My Top Book Choices of 2020 by Lou #2020Reads #AdultFiction #CrimeFiction #Fiction #Thrillers #RomanticFiction #ContemporaryFiction #Uplit

My Top Book Choices of 2020
Various Authors

I have read and reviewed a huge amount of very good books. It has taken a lot of time and consideration to whittle them down to create the Top Book Choices List. All those that did not make this particular list, were incredibly close. I have added links so you can easily see what the books are about. The books are in no particular order. Look out for my top Adult Non-Fiction List and my top Children’s Fiction List, both are in separate posts.

Top Adult Fiction Books

The Thursday Murder Club by Richard Osman Click Here for More Info

The Miseducation of Evie Epworth by Matson Taylor Click Here for More Info

Killing Rock by Robert Daws Click Here for More Info

Daughters of Cornwall by Fern Britton Click Here for More Info

What Lies Beneath by Adam Croft Click Here for More Info

Orfeia by Joanne M. Harris Click Here for More Info

Hinton Hollow Death Trip by Will Carver Click Here for More Info

Us Three by Ruth Jones Click Here for More Info

Perfume Paradiso by Janey Jones Click Here for More Info

The Things I Want To Say but Can’t by Carla Christian Click Here for More Info

The House of Correction by Nicci French Click Here for More Info

Tell  Me How It Ends by Isabelle Grey Click Here for More Info

The Colours by Juliet Bates Click Here for More Info

Miss Benson’s Beetle by Rachel Joyce Click Here for More Info

Letters From the Past by Erica James Click Here for More Info

One Step Behind by Lauren North Click Here for More Info

The Unravelling by Liz Treacher Click Here for More Info

Christmas With the Bobby Girls by Johanna Bell Click Here for More Info

The Secrets of Strangers by Charity Norman Click Here for More Info

The Strange Book of Jacob Boyce by Tom Gillespie Click Here for More Info

Butterflies by D.E. McCluskey Click Here for More Info

Contacts by Mark Watson Click Here for More Info

The Life We Almost Had by Amelia Henley Click Here for More Info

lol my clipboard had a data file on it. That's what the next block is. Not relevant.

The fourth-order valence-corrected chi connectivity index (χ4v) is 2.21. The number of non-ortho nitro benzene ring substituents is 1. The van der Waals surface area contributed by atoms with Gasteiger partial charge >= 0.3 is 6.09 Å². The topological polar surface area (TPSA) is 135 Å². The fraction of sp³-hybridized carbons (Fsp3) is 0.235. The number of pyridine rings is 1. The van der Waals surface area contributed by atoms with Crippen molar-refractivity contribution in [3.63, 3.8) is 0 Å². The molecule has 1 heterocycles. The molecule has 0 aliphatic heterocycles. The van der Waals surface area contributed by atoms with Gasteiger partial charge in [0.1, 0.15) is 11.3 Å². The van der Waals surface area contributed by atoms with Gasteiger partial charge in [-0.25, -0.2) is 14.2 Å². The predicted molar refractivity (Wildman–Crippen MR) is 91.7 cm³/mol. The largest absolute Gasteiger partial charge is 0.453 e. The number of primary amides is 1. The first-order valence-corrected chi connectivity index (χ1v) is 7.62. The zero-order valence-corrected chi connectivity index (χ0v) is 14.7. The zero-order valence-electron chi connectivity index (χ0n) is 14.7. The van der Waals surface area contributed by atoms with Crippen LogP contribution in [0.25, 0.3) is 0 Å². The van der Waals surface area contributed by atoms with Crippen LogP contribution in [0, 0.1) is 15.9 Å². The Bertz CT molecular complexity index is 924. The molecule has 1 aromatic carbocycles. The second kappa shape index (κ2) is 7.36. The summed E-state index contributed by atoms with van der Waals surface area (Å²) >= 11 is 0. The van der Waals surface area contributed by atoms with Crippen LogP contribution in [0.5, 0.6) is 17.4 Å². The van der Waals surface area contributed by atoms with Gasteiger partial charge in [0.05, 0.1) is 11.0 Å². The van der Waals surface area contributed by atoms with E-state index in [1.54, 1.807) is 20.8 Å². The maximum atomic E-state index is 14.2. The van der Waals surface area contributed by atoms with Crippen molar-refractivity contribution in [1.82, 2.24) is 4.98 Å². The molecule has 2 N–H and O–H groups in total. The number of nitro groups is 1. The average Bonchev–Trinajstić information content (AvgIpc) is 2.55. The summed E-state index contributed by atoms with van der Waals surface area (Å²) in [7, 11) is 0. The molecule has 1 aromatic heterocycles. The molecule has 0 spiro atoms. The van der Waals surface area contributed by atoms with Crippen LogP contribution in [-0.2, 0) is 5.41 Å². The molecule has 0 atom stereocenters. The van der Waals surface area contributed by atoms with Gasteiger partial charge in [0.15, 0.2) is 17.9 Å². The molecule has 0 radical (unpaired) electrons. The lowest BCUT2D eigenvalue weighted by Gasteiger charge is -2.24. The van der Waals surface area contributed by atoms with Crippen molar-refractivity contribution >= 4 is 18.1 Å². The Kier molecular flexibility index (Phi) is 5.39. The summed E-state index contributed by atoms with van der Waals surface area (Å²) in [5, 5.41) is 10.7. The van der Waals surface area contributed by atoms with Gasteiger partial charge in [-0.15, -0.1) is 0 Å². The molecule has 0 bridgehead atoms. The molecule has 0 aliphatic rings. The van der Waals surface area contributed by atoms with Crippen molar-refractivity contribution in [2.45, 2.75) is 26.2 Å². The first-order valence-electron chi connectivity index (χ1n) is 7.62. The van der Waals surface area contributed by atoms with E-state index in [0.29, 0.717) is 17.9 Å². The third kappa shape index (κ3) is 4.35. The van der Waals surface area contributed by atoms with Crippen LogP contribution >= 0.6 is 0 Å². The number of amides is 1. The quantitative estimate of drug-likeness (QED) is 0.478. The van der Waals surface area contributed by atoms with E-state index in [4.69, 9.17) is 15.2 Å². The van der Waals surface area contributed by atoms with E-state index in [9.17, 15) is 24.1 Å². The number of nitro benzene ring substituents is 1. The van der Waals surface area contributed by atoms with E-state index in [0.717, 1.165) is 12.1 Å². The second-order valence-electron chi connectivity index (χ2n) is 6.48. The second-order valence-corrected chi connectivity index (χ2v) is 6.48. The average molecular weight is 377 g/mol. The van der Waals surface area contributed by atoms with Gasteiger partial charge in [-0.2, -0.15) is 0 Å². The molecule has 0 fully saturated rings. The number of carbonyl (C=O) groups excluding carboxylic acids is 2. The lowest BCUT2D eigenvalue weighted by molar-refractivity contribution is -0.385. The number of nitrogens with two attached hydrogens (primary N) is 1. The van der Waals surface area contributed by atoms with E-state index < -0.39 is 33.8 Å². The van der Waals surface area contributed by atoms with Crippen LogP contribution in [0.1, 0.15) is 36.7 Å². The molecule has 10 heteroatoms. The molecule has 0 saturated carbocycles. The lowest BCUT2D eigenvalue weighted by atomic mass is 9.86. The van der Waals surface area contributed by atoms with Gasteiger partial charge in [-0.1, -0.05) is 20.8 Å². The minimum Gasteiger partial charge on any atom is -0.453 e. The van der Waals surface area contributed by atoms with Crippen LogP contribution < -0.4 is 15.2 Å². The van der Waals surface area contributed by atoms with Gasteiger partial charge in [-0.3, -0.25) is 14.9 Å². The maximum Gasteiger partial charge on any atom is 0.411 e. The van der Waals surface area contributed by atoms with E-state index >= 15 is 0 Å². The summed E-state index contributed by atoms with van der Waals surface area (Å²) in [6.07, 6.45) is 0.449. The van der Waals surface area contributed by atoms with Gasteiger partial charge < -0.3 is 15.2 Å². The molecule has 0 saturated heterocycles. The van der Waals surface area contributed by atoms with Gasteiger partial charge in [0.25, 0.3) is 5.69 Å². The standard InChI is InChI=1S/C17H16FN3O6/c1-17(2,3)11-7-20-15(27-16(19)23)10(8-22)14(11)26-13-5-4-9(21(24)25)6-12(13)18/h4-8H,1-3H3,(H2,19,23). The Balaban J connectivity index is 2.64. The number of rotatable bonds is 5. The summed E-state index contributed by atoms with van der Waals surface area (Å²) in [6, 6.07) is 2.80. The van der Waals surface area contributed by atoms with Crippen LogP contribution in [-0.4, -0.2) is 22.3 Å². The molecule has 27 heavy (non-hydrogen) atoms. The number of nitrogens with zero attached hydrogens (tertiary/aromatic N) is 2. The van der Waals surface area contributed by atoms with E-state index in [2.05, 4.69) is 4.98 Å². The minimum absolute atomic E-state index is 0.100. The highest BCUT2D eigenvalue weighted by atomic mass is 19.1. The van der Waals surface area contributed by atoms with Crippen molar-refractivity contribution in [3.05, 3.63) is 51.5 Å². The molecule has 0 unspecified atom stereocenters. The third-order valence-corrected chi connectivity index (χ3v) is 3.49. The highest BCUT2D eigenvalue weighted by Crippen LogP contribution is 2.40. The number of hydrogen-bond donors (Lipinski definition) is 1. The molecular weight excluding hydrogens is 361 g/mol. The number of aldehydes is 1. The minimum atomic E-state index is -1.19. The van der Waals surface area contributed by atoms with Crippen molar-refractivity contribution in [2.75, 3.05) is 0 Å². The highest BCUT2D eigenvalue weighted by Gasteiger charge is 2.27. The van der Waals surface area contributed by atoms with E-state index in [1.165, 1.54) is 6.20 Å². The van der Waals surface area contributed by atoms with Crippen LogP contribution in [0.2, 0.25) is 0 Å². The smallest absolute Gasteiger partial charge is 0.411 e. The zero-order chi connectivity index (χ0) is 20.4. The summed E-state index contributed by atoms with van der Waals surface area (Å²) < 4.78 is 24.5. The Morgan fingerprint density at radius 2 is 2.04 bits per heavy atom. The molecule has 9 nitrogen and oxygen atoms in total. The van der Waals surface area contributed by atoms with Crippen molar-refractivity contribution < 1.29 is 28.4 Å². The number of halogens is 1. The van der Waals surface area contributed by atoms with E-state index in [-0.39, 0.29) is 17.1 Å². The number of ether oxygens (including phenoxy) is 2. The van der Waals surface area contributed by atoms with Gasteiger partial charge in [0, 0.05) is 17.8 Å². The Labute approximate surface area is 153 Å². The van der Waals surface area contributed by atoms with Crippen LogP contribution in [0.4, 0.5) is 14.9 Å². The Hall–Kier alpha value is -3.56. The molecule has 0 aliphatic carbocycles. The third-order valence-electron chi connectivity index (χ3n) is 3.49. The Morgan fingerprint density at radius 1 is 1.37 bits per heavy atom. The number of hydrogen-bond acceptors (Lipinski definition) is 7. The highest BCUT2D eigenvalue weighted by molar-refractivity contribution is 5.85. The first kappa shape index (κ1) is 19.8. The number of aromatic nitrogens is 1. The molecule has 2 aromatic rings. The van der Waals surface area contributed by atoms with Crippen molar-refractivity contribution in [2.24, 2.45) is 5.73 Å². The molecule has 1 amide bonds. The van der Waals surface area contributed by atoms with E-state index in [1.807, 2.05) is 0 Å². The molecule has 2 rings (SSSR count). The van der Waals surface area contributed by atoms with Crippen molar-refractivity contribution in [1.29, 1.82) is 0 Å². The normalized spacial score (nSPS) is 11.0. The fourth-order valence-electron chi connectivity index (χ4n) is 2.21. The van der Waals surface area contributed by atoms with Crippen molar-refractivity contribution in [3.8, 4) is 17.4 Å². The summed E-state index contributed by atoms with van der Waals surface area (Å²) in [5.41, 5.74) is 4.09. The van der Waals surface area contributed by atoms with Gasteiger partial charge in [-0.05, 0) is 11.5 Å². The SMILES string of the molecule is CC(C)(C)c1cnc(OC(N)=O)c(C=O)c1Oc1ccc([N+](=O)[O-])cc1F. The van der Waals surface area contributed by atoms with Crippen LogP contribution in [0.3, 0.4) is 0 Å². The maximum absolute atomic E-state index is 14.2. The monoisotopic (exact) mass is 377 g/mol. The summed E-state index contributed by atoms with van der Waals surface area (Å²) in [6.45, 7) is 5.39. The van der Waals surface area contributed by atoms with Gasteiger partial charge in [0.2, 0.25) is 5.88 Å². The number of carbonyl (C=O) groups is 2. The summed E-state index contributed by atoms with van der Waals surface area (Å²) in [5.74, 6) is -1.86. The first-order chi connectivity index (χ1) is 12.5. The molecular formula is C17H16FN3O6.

The Guest List by Lucy Foley Click Here for More Info

Summer on A Sunny Island by Sue Moorcroft Click Here for More Info

The Postscript Murders by Elly Griffiths Click Here for More Info

The Garden of Forgotten Wishes by Trisha Ashley Click Here for More Info

Lion Heart by Ben Kane Click Here for More Info

Deep Dark Night by Steph Broadribb Click Here for More Info

With Or Without You by Drew Davies Click Here for More Info

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#BookReview by Lou of The Postscript Murders By Elly Griffiths @ellygriffiths @Hannah_Robbo @QuercusBooks #CrimeFiction

The Postscript Murders
By Elly Griffiths
Rated: 5 stars *****

Enthralling and enchanting from beginning to end with curious characters. Postscript Murders is mesmerising and captivating.
Thank you to Hannah Robinson at Quercus who went to great lengths to get this book for me to review.

Please find the blurb and my review below.

The Postscript Murders

Blurb

The ultimate gripping murder mystery from the bestselling author of The Stranger Diaries and the Dr Ruth Galloway Mysteries

PS: Thanks for the murders.

The death of a ninety-year-old woman with a heart condition should absolutely not be suspicious. DS Harbinder Kaur certainly sees nothing to concern her in carer Natalka’s account of Peggy Smith’s death.

But when Natalka reveals that Peggy lied about her heart condition and that she had been sure someone was following her…